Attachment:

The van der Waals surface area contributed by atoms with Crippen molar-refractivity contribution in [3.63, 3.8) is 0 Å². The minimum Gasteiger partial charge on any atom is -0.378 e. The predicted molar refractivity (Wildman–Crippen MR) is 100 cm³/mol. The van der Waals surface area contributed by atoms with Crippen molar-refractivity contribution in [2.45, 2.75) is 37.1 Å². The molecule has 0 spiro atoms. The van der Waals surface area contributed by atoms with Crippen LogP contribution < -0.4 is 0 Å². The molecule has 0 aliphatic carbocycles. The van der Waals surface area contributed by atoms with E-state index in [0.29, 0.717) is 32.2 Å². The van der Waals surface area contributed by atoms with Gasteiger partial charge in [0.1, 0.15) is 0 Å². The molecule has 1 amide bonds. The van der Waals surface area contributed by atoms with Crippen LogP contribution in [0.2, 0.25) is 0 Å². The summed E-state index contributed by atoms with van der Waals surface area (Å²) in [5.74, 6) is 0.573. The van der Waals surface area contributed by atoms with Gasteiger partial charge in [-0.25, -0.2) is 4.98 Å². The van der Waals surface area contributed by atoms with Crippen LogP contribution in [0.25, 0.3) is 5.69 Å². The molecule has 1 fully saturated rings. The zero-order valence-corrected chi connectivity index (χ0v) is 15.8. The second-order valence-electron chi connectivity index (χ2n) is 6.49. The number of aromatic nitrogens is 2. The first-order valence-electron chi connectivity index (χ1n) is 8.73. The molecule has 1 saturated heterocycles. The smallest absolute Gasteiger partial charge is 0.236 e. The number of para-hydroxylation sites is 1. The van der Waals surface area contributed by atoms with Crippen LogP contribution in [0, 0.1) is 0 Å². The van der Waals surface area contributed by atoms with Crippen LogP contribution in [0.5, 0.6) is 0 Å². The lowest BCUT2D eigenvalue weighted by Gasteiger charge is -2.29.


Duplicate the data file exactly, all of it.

The van der Waals surface area contributed by atoms with Crippen molar-refractivity contribution in [3.63, 3.8) is 0 Å². The minimum Gasteiger partial charge on any atom is -0.378 e. The predicted molar refractivity (Wildman–Crippen MR) is 100 cm³/mol. The van der Waals surface area contributed by atoms with Crippen molar-refractivity contribution in [2.45, 2.75) is 37.1 Å². The molecule has 0 spiro atoms. The van der Waals surface area contributed by atoms with Crippen LogP contribution < -0.4 is 0 Å². The molecule has 0 aliphatic carbocycles. The van der Waals surface area contributed by atoms with E-state index in [0.29, 0.717) is 32.2 Å². The van der Waals surface area contributed by atoms with Gasteiger partial charge in [0.1, 0.15) is 0 Å². The molecule has 1 amide bonds. The van der Waals surface area contributed by atoms with Crippen LogP contribution in [0.2, 0.25) is 0 Å². The summed E-state index contributed by atoms with van der Waals surface area (Å²) in [5.74, 6) is 0.573. The van der Waals surface area contributed by atoms with Gasteiger partial charge in [-0.25, -0.2) is 4.98 Å². The van der Waals surface area contributed by atoms with Crippen LogP contribution in [0.25, 0.3) is 5.69 Å². The molecule has 1 fully saturated rings. The zero-order valence-corrected chi connectivity index (χ0v) is 15.8. The second-order valence-electron chi connectivity index (χ2n) is 6.49. The number of aromatic nitrogens is 2. The first-order valence-electron chi connectivity index (χ1n) is 8.73. The molecule has 1 saturated heterocycles. The smallest absolute Gasteiger partial charge is 0.236 e. The number of para-hydroxylation sites is 1. The van der Waals surface area contributed by atoms with Crippen LogP contribution in [0, 0.1) is 0 Å². The van der Waals surface area contributed by atoms with Crippen LogP contribution in [0.5, 0.6) is 0 Å². The lowest BCUT2D eigenvalue weighted by Gasteiger charge is -2.29.